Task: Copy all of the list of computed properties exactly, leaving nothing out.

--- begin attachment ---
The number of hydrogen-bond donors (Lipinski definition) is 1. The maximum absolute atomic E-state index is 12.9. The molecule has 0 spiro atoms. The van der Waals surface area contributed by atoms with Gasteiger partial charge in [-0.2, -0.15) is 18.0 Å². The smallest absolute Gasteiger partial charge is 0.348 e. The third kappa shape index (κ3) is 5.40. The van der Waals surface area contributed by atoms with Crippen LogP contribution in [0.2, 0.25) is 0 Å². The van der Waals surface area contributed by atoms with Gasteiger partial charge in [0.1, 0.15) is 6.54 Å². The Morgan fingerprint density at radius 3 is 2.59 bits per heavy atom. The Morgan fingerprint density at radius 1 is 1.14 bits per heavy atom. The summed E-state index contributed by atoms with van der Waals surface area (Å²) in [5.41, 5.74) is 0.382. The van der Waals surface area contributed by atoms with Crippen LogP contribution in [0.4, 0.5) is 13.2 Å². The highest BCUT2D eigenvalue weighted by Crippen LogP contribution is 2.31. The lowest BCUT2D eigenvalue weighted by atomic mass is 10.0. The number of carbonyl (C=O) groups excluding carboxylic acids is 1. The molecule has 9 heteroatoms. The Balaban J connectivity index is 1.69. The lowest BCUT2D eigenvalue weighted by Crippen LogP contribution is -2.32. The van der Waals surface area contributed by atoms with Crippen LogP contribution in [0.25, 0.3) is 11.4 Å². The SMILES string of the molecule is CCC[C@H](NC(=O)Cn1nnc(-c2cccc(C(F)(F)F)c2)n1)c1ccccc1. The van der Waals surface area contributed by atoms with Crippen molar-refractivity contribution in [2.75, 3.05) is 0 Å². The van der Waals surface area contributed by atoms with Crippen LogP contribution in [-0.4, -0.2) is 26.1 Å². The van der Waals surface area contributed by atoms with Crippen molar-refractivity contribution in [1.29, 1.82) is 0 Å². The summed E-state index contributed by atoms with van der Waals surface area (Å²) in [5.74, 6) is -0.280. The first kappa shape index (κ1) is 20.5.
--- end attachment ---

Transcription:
The number of hydrogen-bond donors (Lipinski definition) is 1. The maximum absolute atomic E-state index is 12.9. The molecule has 0 spiro atoms. The van der Waals surface area contributed by atoms with Gasteiger partial charge in [-0.2, -0.15) is 18.0 Å². The smallest absolute Gasteiger partial charge is 0.348 e. The third kappa shape index (κ3) is 5.40. The van der Waals surface area contributed by atoms with Crippen LogP contribution in [0.2, 0.25) is 0 Å². The van der Waals surface area contributed by atoms with Gasteiger partial charge in [0.1, 0.15) is 6.54 Å². The Morgan fingerprint density at radius 3 is 2.59 bits per heavy atom. The Morgan fingerprint density at radius 1 is 1.14 bits per heavy atom. The summed E-state index contributed by atoms with van der Waals surface area (Å²) in [5.41, 5.74) is 0.382. The van der Waals surface area contributed by atoms with Crippen LogP contribution in [0.4, 0.5) is 13.2 Å². The highest BCUT2D eigenvalue weighted by Crippen LogP contribution is 2.31. The lowest BCUT2D eigenvalue weighted by atomic mass is 10.0. The number of carbonyl (C=O) groups excluding carboxylic acids is 1. The molecule has 9 heteroatoms. The Balaban J connectivity index is 1.69. The lowest BCUT2D eigenvalue weighted by Crippen LogP contribution is -2.32. The van der Waals surface area contributed by atoms with Crippen LogP contribution in [0.25, 0.3) is 11.4 Å². The SMILES string of the molecule is CCC[C@H](NC(=O)Cn1nnc(-c2cccc(C(F)(F)F)c2)n1)c1ccccc1. The van der Waals surface area contributed by atoms with Crippen molar-refractivity contribution in [2.75, 3.05) is 0 Å². The van der Waals surface area contributed by atoms with Crippen LogP contribution in [-0.4, -0.2) is 26.1 Å². The van der Waals surface area contributed by atoms with Crippen molar-refractivity contribution in [1.29, 1.82) is 0 Å². The summed E-state index contributed by atoms with van der Waals surface area (Å²) in [5.74, 6) is -0.280. The first kappa shape index (κ1) is 20.5.